Sound Seekers

SOUND SEEKERS: Ottawa recording news — part two! Featuring The Good Luck Assembly, The PepTides, Laurent Bourque, and more

Sound Seekers by Fateema Sayani is published weekly at OttawaMagazine.com. Read Fateema Sayani’s culture column in Ottawa Magazine and follow her on Twitter @fateemasayani

A hazy view inside Gus Van Go’s studio in Brooklyn, NYC. Ottawa band The Goodluck Assembly recorded their forthcoming EP there — in the middle of Hurricane Sandy. Photo by Jamie Kronick.

Last week we told you about the band Fevers. They are recording a full-length album with rock star producer Laurence Currie (Wintersleep, Mardeen, In-Flight Safety, Holy Fuck). It’s set for release this May. This week we look at what’s on the 2013 recording roster for some other Ottawa songwriters and bands.

The Goodluck Assembly will release their new five-song EP called Demonstrations in May. The Ottawa indie-pop band started out as Sojourn, recorded an EP in 2007, and later won the Big Money Shot radio contest, worth some $300K in deals and gear. The band members hand-delivered more than 500 copies of their 2011 release Glowscape to fans in Ottawa and filmed the recipient’s reactions. Then they set off to write this new album. In October of 2011, brothers Mike Libbos (bass, guitar, vocals) and Bruce Libbos (guitars, keys, vocals) holed up in their respective makeshift bedroom studios to start crafting the tunes. Last fall, they set off to the Williamsburg hub of Brooklyn, NYC, to record with producer team Gus Van Go and Werner F (The Stills, Hollerado, Priestess), along with drummer Jamie Kronick (also an Ottawa commercial and editorial photographer). The recording sessions started just before Hurricane Sandy hit and the band hunkered down to record during the day and even bunked with their producers for the odd night since lineups at the gas stations meant they couldn’t get back to their accommodations across town. “The days after Hurricane Sandy were a mix of feelings,” Mike Libbos says. “A sense of relief to have survived, a time to pick up the pieces, and being thankful for everything you have, along with moving on and not looking back.”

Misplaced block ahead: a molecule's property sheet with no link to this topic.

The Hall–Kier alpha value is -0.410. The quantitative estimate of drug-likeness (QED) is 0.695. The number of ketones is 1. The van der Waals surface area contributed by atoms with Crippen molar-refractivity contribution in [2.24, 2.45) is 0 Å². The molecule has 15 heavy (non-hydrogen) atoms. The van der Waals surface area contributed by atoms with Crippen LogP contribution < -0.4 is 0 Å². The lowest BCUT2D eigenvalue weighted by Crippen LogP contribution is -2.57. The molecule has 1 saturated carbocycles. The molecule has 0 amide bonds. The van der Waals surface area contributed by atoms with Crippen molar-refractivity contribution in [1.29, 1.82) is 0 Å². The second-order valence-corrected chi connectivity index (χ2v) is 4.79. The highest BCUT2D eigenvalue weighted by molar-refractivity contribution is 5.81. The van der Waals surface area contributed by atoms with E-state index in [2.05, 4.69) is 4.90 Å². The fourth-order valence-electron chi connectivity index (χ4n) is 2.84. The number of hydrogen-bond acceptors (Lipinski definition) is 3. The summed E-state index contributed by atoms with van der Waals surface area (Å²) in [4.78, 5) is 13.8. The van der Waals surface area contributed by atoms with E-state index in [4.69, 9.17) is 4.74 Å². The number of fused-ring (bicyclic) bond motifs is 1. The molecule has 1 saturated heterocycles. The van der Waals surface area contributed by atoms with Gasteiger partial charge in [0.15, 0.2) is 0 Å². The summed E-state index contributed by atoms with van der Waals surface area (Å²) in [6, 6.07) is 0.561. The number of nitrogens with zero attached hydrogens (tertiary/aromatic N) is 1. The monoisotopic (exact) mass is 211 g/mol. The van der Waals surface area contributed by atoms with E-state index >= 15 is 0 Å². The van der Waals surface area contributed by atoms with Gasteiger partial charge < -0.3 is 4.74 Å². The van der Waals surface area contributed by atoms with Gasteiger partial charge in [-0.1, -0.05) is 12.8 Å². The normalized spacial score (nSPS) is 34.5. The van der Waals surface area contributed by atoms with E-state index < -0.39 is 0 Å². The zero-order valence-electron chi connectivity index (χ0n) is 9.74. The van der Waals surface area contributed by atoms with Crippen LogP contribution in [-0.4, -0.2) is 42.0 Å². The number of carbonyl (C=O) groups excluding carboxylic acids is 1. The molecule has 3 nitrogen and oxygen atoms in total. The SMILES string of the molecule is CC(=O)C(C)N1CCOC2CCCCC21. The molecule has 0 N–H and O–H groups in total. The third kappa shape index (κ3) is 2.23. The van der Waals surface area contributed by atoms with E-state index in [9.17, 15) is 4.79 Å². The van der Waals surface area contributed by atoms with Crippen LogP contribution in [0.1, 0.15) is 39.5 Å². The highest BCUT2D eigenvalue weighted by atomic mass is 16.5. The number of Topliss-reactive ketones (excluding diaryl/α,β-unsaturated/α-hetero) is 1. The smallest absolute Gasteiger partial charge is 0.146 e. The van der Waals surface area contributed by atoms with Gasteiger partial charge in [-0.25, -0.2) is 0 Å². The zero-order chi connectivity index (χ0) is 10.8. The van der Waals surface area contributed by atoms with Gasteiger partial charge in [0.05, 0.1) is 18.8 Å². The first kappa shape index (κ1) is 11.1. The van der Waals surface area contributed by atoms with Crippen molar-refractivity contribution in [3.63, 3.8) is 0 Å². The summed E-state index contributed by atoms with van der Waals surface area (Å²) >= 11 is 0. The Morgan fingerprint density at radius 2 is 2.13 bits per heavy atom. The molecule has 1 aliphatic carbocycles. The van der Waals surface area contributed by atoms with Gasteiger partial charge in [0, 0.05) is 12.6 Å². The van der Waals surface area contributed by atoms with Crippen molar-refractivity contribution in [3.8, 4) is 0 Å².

Laurent Bourque inside Little Bullhorn Studios where he recorded with producer Dave Draves. Photo by Jamie Kronick.

Singer-songwriter Laurent Bourque lets loose a little on his forthcoming full-length record called Pieces of Your Past. It’s set for release in May. Bourque’s 2010 debut record, What We Talk About was a compilation of well-put-together folk-inspired pop tunes. This time, Bourque recorded his songs live, used more stringed instruments and keys (pianos, synthesizers), and aimed to have more epic endings on selected tracks. “The vocals and performances are more intimate, personal, and honest,” Bourque says. “It was a beautiful way to make a record.”

Leif Vollebekk’s new album of troubadour-style tunes called North Americana is out February 19th on the Outside Music Label. Ottawa-reared Vollebekk, who calls Montreal home, will be at Wakefield’s the Black Sheep Inn, March 1.